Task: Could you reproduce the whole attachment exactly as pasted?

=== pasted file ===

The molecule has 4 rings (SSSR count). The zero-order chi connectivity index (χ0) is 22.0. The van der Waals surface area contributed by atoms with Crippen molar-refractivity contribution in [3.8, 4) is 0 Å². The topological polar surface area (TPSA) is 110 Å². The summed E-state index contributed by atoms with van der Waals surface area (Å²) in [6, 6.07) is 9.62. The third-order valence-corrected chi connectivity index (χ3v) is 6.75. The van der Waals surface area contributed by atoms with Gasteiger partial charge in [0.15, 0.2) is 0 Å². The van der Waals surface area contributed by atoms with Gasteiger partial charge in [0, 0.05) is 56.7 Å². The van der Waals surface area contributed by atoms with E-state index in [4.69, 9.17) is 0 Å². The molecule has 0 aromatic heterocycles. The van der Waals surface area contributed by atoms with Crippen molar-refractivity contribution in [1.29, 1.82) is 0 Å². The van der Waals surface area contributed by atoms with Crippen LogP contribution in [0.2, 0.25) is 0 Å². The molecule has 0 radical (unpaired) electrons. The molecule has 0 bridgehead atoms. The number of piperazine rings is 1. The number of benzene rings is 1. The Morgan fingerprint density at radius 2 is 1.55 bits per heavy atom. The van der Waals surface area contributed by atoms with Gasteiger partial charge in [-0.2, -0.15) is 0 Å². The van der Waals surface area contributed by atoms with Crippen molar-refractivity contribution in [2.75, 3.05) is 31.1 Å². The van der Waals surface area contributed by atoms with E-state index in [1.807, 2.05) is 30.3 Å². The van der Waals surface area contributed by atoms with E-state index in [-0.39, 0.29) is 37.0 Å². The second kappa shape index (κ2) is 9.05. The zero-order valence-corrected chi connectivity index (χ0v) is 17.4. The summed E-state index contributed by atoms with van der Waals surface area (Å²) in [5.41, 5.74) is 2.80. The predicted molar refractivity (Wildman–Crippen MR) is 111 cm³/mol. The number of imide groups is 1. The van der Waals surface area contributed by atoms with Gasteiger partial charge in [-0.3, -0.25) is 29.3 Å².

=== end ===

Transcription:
The molecule has 4 rings (SSSR count). The zero-order chi connectivity index (χ0) is 22.0. The van der Waals surface area contributed by atoms with Crippen molar-refractivity contribution in [3.8, 4) is 0 Å². The topological polar surface area (TPSA) is 110 Å². The summed E-state index contributed by atoms with van der Waals surface area (Å²) in [6, 6.07) is 9.62. The third-order valence-corrected chi connectivity index (χ3v) is 6.75. The van der Waals surface area contributed by atoms with Gasteiger partial charge in [0.15, 0.2) is 0 Å². The van der Waals surface area contributed by atoms with Gasteiger partial charge in [0, 0.05) is 56.7 Å². The van der Waals surface area contributed by atoms with E-state index in [4.69, 9.17) is 0 Å². The molecule has 0 aromatic heterocycles. The van der Waals surface area contributed by atoms with Crippen molar-refractivity contribution in [1.29, 1.82) is 0 Å². The van der Waals surface area contributed by atoms with Crippen LogP contribution in [0.2, 0.25) is 0 Å². The molecule has 0 radical (unpaired) electrons. The molecule has 0 bridgehead atoms. The number of piperazine rings is 1. The number of benzene rings is 1. The Morgan fingerprint density at radius 2 is 1.55 bits per heavy atom. The van der Waals surface area contributed by atoms with Gasteiger partial charge in [-0.2, -0.15) is 0 Å². The van der Waals surface area contributed by atoms with Crippen molar-refractivity contribution in [2.75, 3.05) is 31.1 Å². The van der Waals surface area contributed by atoms with E-state index in [1.807, 2.05) is 30.3 Å². The van der Waals surface area contributed by atoms with E-state index in [-0.39, 0.29) is 37.0 Å². The second kappa shape index (κ2) is 9.05. The zero-order valence-corrected chi connectivity index (χ0v) is 17.4. The summed E-state index contributed by atoms with van der Waals surface area (Å²) in [5.41, 5.74) is 2.80. The predicted molar refractivity (Wildman–Crippen MR) is 111 cm³/mol. The number of imide groups is 1. The van der Waals surface area contributed by atoms with Gasteiger partial charge in [-0.3, -0.25) is 29.3 Å².